ANTHONY NEILSON PENETRATOR PDF

Experimental writings, cod-academic critiques and all his opinions, stolen or original. Fear No Colours have in previous years been engaging with the ss contemporary tragedies and tragedians, such as Sarah Kane, Philip Ridley and Mark Ravenhill, so turning to Anthony Neilson is about continuing that exploration. Is performance still a good space for the public discussion of ideas? I definitely believe it is, I think even with the over-availability of culture and entertainment today, there are still a whole host of things that only theatre can do, in terms of aesthetics, liveness and ephemerality among other things. I think one of the great strengths of live performance in terms of discussing ideas is precisely the liveness of it; the show will draw on instant impulses and the audience in the room to shift and change from night to night and evolve across a run. How did you become interested in making performance?

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Experimental writings, cod-academic critiques and all his opinions, stolen or original. Fear No Colours have in previous years been engaging with the ss contemporary tragedies and tragedians, such as Sarah Kane, Philip Ridley and Mark Ravenhill, so turning to Anthony Neilson is about continuing that exploration. Is performance still a good space for the public discussion of ideas?

I definitely believe it is, I think even with the over-availability of culture and entertainment today, there are still a whole host of things that only theatre can do, in terms of aesthetics, liveness and ephemerality among other things. I think one of the great strengths of live performance in terms of discussing ideas is precisely the liveness of it; the show will draw on instant impulses and the audience in the room to shift and change from night to night and evolve across a run.

How did you become interested in making performance? My interest in performance and performance-making first came from mass consuming theatre as a nerdy teenager — both as a spectator and by reading all the plays I could get my hands on. The contemporary British tragedians Kane, Ravenhill, Bond, etc were particularly influential, as their plays challenge directors and actors to represent the unrepresentable, which is infinitely compelling to me. Is there any particular approach to the making of the show?

A key departure point was considering how the world has changed in the twenty-odd years since this play first came out, not just in terms of direct references but also the general discourse, and how the characters speak in a way that can perhaps seem as dated as the TV shows or political events they discuss. That is not to say the text needs to change, but we need to be aware of these challenges in performance to ensure the text still resonates and feels relevant to the audience.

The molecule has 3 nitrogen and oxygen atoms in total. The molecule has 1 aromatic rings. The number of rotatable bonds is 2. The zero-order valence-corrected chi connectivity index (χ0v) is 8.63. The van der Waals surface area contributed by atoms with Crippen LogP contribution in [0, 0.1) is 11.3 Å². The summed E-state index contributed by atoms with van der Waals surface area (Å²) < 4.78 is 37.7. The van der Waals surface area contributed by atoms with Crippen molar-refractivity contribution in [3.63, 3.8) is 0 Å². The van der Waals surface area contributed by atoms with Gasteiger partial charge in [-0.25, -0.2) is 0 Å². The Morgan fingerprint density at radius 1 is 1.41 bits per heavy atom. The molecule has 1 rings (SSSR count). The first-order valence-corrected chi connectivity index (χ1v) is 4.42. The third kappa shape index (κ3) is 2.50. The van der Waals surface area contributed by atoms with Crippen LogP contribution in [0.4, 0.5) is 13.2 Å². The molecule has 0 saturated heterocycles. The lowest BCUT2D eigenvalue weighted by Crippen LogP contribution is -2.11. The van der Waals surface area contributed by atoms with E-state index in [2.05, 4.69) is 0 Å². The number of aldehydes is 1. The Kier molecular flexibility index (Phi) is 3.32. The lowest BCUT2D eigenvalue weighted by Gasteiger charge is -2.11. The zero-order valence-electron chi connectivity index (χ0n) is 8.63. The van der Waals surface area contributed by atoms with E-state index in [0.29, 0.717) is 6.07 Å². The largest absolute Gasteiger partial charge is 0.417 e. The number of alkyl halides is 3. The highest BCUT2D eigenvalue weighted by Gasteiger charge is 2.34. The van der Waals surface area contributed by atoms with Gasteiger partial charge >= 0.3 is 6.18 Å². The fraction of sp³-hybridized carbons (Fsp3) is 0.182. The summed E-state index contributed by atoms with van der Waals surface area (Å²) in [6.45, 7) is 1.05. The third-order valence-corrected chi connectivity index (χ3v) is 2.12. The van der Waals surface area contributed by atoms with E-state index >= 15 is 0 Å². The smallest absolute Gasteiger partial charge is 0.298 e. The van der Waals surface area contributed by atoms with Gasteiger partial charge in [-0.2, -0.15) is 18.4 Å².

Another approach was to try and identify elements that have perceivably been given less attention in past productions. Physical engagement with memories as a dramaturgy has long been a personal interest of mine in my work, so this discovery was particularly thrilling.

Does the show fit with your usual productions? What do you hope that the audience will experience? I expect the performance to be rather provocative, in particular with regards to some of the gender- and sexuality-related discourse and exposing the toxic side of urban masculinity. On the contrary, we might find ourselves sympathising with the character despite ourselves as bit by bit his world falls apart around him and we get to the core of where his vitriol might be coming from.

What strategies did you consider towards shaping this audience experience? Edinburgh flatmates Max and Alan are happily nursing their hangovers when their old friend Tadge arrives on their door, AWOL from the army and just in time to upset the delicate balance of chill nothings. Tadge is acting very strange; he says the Penetrators took him to the Black Room, and that they can make him disappear as though he never existed. The Penetrators can be anyone, anywhere and the only escape is to the past, to a time when two innocent boys promised to be friends forever before everything went so horribly wrong.

Loosely based on real life events, Penetrator takes a long hard look at urban masculinity and the limits of friendship when the loss of boyish innocence becomes savagely violent. Fear No Colours is a Glasgow-based theatre company committed to visceral and bold productions of contemporary British plays.

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Anthony Neilson

Zulkim This review has been hidden because it contains spoilers. All rights whatsoever in this play are strictly reserved and application prnetrator performance etc. Who or what was your biggest influence? But it also offers an opportunity to reflect himself to the world, and the world to him.

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Anthony Neilson: ‘Writing can become very isolating and depressing’

I want to kiss Anthony Neilson. So I do. On the lips. As I pull away I attempt to save face: "Ooh, Anthony, there goes your reputation.

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